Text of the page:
Sex workers, survivors, and sex working survivors have been through too much to let Congress again pretend to address violence while instead increasing marginalized people’s vulnerability to violence. To let Congress again pretend that sex working people and survivors of violence are discrete groups with opposing needs, rather than overlapping and complicated communities all of whom want real violence prevention measures. To let them pretend this at a time when our community members are struggling to survive the coronavirus, at a time when underfunded domestic violence shelters are at such capacity that members of our community have been turned away when seeking help. Instead of passing EARN IT, Congress could heed the public’s current and urgent demand that policing and punitive measures be defunded and that resources be reinvested in communities. Instead of increasing liability for tech companies (for whom it is already illegal to host child abuse content), Congress could be allocating real resources to child and domestic violence prevention programs. At the bare minimum, Congress could pass the SAFE SEX Worker Study Act, introduced on December 17th of last year, to get actual data on the impact of increased tech liability on marginalized communities before they merely repeat the same harms again.
This is a terrible time to ask sex working people to once again demand to be heard by the legislators who have continuously demonstrated their willingness to sacrifice our community members in service of a career-enhancing pretense of addressing social harms. We’re exhausted by trying to just help each other survive right now, and we are a community of people for whom the exhaustion of daily survival is chronic. But there are things you can do to respond to EARN IT if you have the capacity. Hacking//Hustling, an organization formed in the wake of FOSTA that works at the intersections of sex work, tech, and social justice, is hosting a webinar on Tuesday, September 8th. We are urging folks to call their Senators on Wednesday, September 9th. To make that easier, and to provide more information, we’ve created a website collecting EARN IT opposition resources. There’s information about how to contact your Senators, social media hashtags, videos and FAQs, and harm reduction ideas to put into place right now. Those harm reduction ideas repeat much of what we did in the face of FOSTA: to whatever extent you have capacity for, backup online content that you don’t want to lose, find ways to keep in touch with people that don’t require using social media. Above all, practice self-care and care for each other.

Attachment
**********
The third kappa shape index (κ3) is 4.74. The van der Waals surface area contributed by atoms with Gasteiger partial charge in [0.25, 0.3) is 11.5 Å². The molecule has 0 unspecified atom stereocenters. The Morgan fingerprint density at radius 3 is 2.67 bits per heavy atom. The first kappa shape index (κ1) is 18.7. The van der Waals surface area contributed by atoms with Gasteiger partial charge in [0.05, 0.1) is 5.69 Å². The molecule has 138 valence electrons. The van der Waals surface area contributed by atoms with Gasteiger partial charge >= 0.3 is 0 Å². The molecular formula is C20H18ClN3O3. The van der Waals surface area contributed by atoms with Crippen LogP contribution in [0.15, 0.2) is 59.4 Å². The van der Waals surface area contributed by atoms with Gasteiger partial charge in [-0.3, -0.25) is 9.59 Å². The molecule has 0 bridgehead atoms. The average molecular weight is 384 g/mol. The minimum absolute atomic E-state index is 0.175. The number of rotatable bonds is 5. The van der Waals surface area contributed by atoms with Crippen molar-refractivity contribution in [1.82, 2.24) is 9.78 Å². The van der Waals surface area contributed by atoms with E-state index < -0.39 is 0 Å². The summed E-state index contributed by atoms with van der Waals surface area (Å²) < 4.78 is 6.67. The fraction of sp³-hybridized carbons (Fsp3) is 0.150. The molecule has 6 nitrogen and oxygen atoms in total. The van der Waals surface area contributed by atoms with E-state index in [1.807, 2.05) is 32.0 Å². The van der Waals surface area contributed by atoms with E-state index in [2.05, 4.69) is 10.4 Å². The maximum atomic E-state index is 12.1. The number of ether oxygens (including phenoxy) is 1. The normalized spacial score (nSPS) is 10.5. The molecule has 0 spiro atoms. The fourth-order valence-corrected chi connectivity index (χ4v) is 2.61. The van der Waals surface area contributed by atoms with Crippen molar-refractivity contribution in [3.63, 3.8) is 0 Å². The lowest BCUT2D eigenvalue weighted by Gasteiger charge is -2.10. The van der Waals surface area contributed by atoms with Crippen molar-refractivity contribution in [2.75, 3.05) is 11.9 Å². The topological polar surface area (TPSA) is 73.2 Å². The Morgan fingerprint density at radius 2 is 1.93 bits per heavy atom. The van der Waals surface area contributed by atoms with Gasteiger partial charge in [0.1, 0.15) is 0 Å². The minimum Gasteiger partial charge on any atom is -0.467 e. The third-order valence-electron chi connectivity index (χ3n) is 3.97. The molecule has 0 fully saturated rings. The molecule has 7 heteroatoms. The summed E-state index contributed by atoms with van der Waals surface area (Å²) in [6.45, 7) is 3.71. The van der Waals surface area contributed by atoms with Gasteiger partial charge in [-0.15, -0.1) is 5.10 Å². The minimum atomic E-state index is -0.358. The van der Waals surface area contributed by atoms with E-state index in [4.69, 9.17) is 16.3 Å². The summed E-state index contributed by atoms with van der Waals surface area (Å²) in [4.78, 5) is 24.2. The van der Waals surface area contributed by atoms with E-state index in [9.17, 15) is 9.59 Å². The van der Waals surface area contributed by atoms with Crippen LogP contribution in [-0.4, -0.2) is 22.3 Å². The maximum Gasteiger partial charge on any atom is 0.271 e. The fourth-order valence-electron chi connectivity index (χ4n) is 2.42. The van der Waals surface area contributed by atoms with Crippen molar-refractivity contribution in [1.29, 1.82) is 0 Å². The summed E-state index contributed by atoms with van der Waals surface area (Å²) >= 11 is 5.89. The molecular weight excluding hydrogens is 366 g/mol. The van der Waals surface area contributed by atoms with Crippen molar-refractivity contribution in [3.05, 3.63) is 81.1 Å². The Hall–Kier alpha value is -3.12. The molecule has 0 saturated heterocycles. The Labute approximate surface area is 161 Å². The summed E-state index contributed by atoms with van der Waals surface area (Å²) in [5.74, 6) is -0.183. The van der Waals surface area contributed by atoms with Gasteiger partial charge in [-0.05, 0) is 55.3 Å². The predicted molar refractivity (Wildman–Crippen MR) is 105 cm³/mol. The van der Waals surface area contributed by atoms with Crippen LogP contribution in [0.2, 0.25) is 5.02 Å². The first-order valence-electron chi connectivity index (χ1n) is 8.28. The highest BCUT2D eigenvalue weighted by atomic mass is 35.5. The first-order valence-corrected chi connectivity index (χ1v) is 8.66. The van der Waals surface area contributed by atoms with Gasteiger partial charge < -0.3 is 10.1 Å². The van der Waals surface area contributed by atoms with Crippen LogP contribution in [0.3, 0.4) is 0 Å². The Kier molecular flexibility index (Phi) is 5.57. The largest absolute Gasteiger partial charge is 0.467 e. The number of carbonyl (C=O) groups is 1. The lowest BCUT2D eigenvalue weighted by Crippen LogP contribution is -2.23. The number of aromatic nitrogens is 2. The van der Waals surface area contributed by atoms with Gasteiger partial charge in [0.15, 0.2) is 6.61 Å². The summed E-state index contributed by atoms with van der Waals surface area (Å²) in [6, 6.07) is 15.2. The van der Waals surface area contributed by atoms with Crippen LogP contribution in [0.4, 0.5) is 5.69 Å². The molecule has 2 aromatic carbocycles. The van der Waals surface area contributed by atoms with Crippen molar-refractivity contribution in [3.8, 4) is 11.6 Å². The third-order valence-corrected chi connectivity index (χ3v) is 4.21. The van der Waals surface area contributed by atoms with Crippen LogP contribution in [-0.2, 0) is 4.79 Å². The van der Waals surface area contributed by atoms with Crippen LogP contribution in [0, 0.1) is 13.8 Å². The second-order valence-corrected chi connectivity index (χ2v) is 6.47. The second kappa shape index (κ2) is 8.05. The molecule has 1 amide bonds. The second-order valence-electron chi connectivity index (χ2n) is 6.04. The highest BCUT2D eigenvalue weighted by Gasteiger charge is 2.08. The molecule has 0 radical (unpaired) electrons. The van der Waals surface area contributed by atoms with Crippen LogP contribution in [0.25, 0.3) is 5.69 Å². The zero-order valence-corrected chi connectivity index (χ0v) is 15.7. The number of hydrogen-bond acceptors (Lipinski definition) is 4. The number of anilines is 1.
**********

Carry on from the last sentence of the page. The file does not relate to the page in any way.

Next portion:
Lorelei Lee is a sex worker activist, writer, recent law school graduate, and 2020 Justice Catalyst Fellow. Their essays, fiction, and poetry have been published or is forthcoming in The Establishment, Denver Quarterly, $pread Magazine, Salon, Buzzfeed, n+1, WIRED, The Believer, and elsewhere. They are a contributor to the anthologies Coming Out Like a Porn Star, The Feminist Porn Book, Hustling Verse, and others. They were a founding member of Survivors Against SESTA, are a researcher and analyst with Hacking//Hustling, and serve as an advisor to Red Canary Song.